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Sanskrit subtitling service

Sanskrit voice-over and subtitling agency
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Sanskrit subtitling services

Matinée Multilingual offers an affordable Sanskrit subtitling service for your business video content. We've more than 25 years’ experience in delivering TRANSLATIONS, VOICE-OVERS, SUBTITLES & CAPTIONS in over 80 languages.

Our Sanskrit subtitling service level will delight you. All the work is done in-house, at our base in Reading, apart from translations which we subcontract to in-country linguistic experts. With Matinée you are buying our service quality and our expertise.

We guarantee to deliver the best, no nonsense Sanskrit subtitles service anywhere in the UK. Whatever the challenge, we guarantee to deliver and delight. Check out our FAQs for more information and costs.

Call us now on +44(0)118 958 4934 or email You can also use the Quick Quote form opposite for an instant response.

Subtitling montage in 4 languages for Sony

Sony’s production company asked Matinée Multilingual to subtitle a series of DAB product demos in 4 languages.

Matinée transcribed the English audio, and then produced the French, Italian, German and Spanish subtitles. Once approved, the subtitles were synced to the video and delivered as MP4 files.

A short history of the Sanskrit language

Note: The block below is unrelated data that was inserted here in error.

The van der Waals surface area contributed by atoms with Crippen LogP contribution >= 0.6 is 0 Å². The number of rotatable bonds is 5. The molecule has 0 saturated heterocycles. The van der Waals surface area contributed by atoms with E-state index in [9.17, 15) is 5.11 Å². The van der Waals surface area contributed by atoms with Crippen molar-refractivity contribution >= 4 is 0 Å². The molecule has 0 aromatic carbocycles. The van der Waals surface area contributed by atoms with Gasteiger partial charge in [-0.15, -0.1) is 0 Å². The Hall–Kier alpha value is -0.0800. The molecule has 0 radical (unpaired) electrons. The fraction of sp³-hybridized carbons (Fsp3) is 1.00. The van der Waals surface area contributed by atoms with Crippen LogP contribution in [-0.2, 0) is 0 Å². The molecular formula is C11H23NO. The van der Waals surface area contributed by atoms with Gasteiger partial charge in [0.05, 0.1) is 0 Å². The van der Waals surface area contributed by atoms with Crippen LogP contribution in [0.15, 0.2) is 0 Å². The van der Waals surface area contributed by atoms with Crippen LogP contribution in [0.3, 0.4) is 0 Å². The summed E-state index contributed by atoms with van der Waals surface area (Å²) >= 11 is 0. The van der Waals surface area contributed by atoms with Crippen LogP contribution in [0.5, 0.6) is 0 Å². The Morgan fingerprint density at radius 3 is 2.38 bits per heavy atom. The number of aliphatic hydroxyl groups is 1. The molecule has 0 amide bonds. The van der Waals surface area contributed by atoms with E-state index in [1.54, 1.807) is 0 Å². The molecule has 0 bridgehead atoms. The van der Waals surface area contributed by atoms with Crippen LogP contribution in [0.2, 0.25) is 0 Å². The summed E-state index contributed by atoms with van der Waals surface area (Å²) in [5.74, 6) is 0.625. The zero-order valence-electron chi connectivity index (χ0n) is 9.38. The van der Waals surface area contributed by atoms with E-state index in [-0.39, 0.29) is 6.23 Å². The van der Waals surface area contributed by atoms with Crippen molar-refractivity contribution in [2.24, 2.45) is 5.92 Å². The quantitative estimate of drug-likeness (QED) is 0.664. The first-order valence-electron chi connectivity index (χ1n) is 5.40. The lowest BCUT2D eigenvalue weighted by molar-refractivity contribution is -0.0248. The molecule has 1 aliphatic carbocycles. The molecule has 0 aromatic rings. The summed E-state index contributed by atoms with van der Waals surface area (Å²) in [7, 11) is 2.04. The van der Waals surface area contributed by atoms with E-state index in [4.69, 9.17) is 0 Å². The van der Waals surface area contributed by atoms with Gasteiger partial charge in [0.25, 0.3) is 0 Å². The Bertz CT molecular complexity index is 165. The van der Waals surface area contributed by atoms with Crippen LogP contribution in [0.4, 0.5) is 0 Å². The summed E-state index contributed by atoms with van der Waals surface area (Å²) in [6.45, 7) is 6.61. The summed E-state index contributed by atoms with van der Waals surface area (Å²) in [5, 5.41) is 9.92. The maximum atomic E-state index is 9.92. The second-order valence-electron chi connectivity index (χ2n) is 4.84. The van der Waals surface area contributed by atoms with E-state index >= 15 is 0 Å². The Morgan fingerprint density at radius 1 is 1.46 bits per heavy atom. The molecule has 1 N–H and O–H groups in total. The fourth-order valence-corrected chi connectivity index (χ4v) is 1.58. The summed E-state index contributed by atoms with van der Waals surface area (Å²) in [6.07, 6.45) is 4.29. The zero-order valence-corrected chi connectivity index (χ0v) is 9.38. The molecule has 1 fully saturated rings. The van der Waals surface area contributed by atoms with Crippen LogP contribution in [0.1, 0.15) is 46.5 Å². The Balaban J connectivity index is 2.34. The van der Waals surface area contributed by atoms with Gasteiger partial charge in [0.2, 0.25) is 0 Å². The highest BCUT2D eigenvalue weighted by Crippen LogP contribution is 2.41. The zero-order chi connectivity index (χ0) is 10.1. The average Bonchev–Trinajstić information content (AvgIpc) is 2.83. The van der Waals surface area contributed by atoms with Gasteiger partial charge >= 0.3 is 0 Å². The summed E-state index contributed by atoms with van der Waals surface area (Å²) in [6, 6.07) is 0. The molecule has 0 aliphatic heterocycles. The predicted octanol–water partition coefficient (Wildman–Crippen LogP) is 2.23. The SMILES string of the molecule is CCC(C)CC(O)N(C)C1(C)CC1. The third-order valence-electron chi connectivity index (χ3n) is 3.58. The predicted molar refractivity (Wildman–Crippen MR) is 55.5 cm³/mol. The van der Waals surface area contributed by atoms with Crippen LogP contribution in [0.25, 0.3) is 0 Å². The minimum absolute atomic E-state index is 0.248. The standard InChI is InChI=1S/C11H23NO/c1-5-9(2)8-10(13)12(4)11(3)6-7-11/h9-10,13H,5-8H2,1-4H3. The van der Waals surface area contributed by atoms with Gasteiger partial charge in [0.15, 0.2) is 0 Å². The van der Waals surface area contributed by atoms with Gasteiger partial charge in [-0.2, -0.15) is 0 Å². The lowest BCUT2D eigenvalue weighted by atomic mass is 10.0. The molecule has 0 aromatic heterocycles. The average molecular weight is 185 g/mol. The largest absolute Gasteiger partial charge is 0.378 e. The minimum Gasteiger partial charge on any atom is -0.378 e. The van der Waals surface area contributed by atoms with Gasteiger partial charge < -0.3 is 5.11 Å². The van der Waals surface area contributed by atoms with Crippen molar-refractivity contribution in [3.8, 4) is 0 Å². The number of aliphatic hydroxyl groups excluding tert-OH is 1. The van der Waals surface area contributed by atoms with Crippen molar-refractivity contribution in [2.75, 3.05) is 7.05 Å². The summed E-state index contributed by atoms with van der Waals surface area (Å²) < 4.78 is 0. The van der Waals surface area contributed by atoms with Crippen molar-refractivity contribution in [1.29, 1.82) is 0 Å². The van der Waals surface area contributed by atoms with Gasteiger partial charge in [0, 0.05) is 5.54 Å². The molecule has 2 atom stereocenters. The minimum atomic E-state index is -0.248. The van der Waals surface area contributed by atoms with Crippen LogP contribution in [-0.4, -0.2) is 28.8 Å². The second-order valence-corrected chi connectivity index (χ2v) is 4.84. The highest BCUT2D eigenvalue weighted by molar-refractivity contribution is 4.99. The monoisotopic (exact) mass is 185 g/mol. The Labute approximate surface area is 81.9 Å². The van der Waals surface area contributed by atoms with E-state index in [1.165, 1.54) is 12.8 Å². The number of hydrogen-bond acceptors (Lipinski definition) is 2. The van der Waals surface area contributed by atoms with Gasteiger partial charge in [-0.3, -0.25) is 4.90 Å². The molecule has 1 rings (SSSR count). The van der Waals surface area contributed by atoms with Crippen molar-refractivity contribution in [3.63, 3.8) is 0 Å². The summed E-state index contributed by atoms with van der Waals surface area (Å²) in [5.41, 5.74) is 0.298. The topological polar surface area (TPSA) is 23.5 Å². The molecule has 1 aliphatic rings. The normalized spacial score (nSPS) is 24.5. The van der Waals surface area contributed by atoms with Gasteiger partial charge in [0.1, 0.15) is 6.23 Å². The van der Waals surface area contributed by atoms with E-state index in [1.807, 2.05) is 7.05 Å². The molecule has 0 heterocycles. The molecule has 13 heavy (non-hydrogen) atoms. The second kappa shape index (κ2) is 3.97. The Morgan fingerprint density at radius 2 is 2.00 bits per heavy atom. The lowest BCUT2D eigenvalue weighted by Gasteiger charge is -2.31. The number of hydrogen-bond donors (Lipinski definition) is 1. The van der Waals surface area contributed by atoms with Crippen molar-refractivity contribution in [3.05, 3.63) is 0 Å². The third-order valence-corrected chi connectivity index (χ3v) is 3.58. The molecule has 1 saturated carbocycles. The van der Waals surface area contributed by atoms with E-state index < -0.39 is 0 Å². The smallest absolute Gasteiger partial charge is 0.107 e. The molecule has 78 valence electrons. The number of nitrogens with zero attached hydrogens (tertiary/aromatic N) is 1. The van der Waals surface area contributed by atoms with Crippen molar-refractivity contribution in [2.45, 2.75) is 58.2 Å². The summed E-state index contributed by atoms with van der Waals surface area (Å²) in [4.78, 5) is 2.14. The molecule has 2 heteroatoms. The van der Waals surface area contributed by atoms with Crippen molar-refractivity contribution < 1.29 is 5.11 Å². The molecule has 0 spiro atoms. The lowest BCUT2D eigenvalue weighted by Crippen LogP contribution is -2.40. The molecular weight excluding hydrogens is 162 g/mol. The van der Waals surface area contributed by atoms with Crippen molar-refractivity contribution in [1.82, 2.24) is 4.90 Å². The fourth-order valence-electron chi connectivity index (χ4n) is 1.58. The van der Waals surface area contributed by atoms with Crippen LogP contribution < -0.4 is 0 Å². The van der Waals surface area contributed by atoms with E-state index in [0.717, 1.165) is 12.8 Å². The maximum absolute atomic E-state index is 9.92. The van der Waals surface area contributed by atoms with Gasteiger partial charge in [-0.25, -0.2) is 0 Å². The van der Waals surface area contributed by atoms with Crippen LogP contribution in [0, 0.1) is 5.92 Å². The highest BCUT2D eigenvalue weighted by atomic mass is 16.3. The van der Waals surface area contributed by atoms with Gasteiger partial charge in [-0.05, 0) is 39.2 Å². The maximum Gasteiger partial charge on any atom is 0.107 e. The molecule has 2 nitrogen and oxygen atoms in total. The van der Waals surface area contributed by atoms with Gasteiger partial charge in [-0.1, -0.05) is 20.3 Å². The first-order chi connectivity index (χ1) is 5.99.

English to Sanskrit subtitling service

Sanskrit is the language of India and the sacred language of Hinduism, Buddhism and Jainism. It is one of the twenty- two official languages of India and it is spoken by around 14000 people.

The earliest documents were found in about 1500 BC and are written in Verdic Sanskrit. Later, classical Sanskrit was used by Panini, in his works which come from the 5th century.

Nowadays, Sanskrit is generally written using the Devanagari script, although other scripts have been used in the past. It is used in scholarly, literary and technical texts. You can also hear it on TV and radio and read it in the newspapers.

Sanskrit grammar is similar to Greek and Latin. Originally Sanskrit was only taught to higher caste Indians, whilst lower castes spoke Prakrits. Written Sanskrit slowly declined in use, especially when India was colonised by the British. However, since 1947 there have been efforts made to revive its use, including government sponsored learning programmes and literary competitions. In schools Sanskrit is taught as a second or third language option. It is also offered as a language in some schools in the USSA, England and Australia.


This video montage features a variety of subtitling projects we have completed in a number of languages.
It also shows four different ways in which the subtitles can be displayed on screen.